Don’t Let Seeds Trick You

Photo Credit-

These days it seems there is a new superfood being announced every couple months. We’ve seen flax, chia and hemp seeds all labeled as such. Seeds can truly be a great source of nutrition. After all they have the energy and life in them needed to make a plant. That’s some awesome nutritional storage ability!

What we sometimes forget to take into account is that a seed is literally a shield for the interior plant life. Seeds are designed to be eaten without harm to them by keeping their nutrients inside a hard outer husk. It is their evolved hope to be eaten, so that they may pass through the entire body and end up on the ground in a well fertilized state.

By breaking the outer husk of a seed we can expose their inner nutrients for digestion. The best way to do this is by blending the seeds in a food processor or blender. If you don’t have the opportunity to blend the seeds, such as while at a restaurant, you can just chew them to break the outer husk. Chewing isn’t as thorough, but it is a great second option.

While you are opening up the interior nutrients for better absorption through blending seeds, there is a downside. You are also opening up the omega-3 and 6 fatty acids to oxidation. The longer you wait to eat your seeds after they have been blended, the more oxidized the lipids will become. Your body will then need to “quench” the free radicals with antioxidants that I’m sure you’d rather have being used for other processes such as inhibiting numerous inflammatory conditions.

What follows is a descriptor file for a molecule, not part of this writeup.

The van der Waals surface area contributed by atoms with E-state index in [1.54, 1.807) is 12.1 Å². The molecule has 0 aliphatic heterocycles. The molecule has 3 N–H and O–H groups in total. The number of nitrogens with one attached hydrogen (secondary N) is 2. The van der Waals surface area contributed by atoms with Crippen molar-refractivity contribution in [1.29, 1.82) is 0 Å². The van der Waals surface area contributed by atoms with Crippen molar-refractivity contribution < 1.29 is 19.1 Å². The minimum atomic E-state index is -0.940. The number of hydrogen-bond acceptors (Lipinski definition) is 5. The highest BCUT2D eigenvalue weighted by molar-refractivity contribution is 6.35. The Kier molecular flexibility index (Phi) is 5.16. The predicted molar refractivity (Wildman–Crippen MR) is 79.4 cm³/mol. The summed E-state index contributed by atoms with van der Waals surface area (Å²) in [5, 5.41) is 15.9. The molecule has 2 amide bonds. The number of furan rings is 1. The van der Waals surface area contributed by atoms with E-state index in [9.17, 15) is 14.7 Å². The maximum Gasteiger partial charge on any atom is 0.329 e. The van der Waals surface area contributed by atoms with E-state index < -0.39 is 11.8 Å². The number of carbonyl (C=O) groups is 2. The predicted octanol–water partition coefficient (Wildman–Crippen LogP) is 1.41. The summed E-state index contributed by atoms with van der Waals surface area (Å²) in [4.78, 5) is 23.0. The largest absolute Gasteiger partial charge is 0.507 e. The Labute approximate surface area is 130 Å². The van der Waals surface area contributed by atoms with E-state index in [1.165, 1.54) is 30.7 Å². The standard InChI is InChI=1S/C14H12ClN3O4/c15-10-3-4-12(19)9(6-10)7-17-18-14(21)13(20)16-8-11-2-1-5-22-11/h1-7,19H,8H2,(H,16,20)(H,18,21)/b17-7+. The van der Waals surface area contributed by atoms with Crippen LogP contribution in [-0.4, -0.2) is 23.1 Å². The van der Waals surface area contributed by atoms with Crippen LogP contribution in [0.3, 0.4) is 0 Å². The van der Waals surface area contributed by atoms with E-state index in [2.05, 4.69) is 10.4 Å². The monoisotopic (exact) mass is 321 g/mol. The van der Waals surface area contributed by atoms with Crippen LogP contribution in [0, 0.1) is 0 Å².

The simple solution to prevent oxidation is to blend your seeds in small batches and try to eat them within a few days to a week. If you can store them in a cool place without much light such as your refrigerator, that would be great too. Your blended seeds won’t oxidize too quickly, but it is always a good practice to take care of your food.

Another step can be taken to get even more nutrients from a seed. Blending seeds does bypass their hard outer husk, but the seeds also create protective enzymes that make them harder to digest. If a seed is spouted, it will no longer have need for those protective enzymes. This is because the seed thinks it is already in the ground and safe to grow. Once sprouted, all the plant’s energy is devoted to growth.

There are a variety of websites online that will teach you how to appropriately sprout any given seed type. It’s as easy as putting seeds and water in a jar, putting a loose lid on it and then draining the water out the next day. Once you see baby plants emerging, store them in the refrigerator.

To combine the two strategies, you have three options. You can sprout your seeds, then put them in a blender to make a nut butter. Add water, sea salt, and any spices you want to make nut and seed milk. Or sprout them and then dehydrate them at less than 115 degrees Fahrenheit and blend them into a flour to bake with or powder to add to smoothies, cereal, yogurt, scrambled eggs, or anything you want!

Matt has studied wellness for much of his life and currently works to assist people with their health through bodywork therapies. He also enjoys training in traditions such as yoga and martial arts. 
Instagram: @mattg800/